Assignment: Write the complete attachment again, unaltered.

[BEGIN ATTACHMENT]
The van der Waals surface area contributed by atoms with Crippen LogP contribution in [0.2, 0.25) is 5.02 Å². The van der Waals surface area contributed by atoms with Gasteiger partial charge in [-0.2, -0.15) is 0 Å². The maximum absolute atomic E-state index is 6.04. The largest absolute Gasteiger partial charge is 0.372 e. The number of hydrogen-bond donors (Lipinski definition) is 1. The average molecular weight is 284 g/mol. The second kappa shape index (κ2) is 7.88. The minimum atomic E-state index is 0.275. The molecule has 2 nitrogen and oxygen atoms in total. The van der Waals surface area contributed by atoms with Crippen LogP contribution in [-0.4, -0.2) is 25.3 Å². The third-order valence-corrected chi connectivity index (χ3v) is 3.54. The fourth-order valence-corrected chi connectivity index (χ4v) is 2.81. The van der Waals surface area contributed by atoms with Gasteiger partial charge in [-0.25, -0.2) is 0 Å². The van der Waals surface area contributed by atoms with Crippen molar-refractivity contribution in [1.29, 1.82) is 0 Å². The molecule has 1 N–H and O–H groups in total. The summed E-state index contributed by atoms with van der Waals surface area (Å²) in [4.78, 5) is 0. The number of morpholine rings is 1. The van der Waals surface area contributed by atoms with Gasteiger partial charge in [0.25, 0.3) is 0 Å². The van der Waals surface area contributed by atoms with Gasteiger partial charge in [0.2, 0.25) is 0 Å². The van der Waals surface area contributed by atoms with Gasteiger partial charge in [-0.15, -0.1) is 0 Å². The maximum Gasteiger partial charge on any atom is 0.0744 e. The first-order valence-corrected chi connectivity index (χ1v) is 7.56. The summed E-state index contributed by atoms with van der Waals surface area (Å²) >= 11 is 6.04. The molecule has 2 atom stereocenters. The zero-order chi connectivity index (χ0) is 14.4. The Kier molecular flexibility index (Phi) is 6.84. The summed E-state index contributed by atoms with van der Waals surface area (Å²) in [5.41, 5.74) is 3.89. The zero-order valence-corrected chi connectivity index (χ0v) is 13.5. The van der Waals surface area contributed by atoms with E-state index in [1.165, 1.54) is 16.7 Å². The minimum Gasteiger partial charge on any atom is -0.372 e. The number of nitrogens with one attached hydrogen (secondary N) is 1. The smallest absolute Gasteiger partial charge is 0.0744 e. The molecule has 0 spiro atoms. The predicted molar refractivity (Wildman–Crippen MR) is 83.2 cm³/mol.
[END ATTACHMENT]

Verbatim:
The van der Waals surface area contributed by atoms with Crippen LogP contribution in [0.2, 0.25) is 5.02 Å². The van der Waals surface area contributed by atoms with Gasteiger partial charge in [-0.2, -0.15) is 0 Å². The maximum absolute atomic E-state index is 6.04. The largest absolute Gasteiger partial charge is 0.372 e. The number of hydrogen-bond donors (Lipinski definition) is 1. The average molecular weight is 284 g/mol. The second kappa shape index (κ2) is 7.88. The minimum atomic E-state index is 0.275. The molecule has 2 nitrogen and oxygen atoms in total. The van der Waals surface area contributed by atoms with Crippen LogP contribution in [-0.4, -0.2) is 25.3 Å². The third-order valence-corrected chi connectivity index (χ3v) is 3.54. The fourth-order valence-corrected chi connectivity index (χ4v) is 2.81. The van der Waals surface area contributed by atoms with Gasteiger partial charge in [-0.25, -0.2) is 0 Å². The van der Waals surface area contributed by atoms with Crippen molar-refractivity contribution in [1.29, 1.82) is 0 Å². The molecule has 1 N–H and O–H groups in total. The summed E-state index contributed by atoms with van der Waals surface area (Å²) in [4.78, 5) is 0. The number of morpholine rings is 1. The van der Waals surface area contributed by atoms with Gasteiger partial charge in [0.25, 0.3) is 0 Å². The van der Waals surface area contributed by atoms with Gasteiger partial charge in [0.2, 0.25) is 0 Å². The van der Waals surface area contributed by atoms with Gasteiger partial charge in [-0.15, -0.1) is 0 Å². The maximum Gasteiger partial charge on any atom is 0.0744 e. The first-order valence-corrected chi connectivity index (χ1v) is 7.56. The summed E-state index contributed by atoms with van der Waals surface area (Å²) >= 11 is 6.04. The molecule has 2 atom stereocenters. The zero-order chi connectivity index (χ0) is 14.4. The Kier molecular flexibility index (Phi) is 6.84. The summed E-state index contributed by atoms with van der Waals surface area (Å²) in [5.41, 5.74) is 3.89. The zero-order valence-corrected chi connectivity index (χ0v) is 13.5. The van der Waals surface area contributed by atoms with E-state index in [1.165, 1.54) is 16.7 Å². The minimum Gasteiger partial charge on any atom is -0.372 e. The number of nitrogens with one attached hydrogen (secondary N) is 1. The smallest absolute Gasteiger partial charge is 0.0744 e. The molecule has 0 spiro atoms. The predicted molar refractivity (Wildman–Crippen MR) is 83.2 cm³/mol.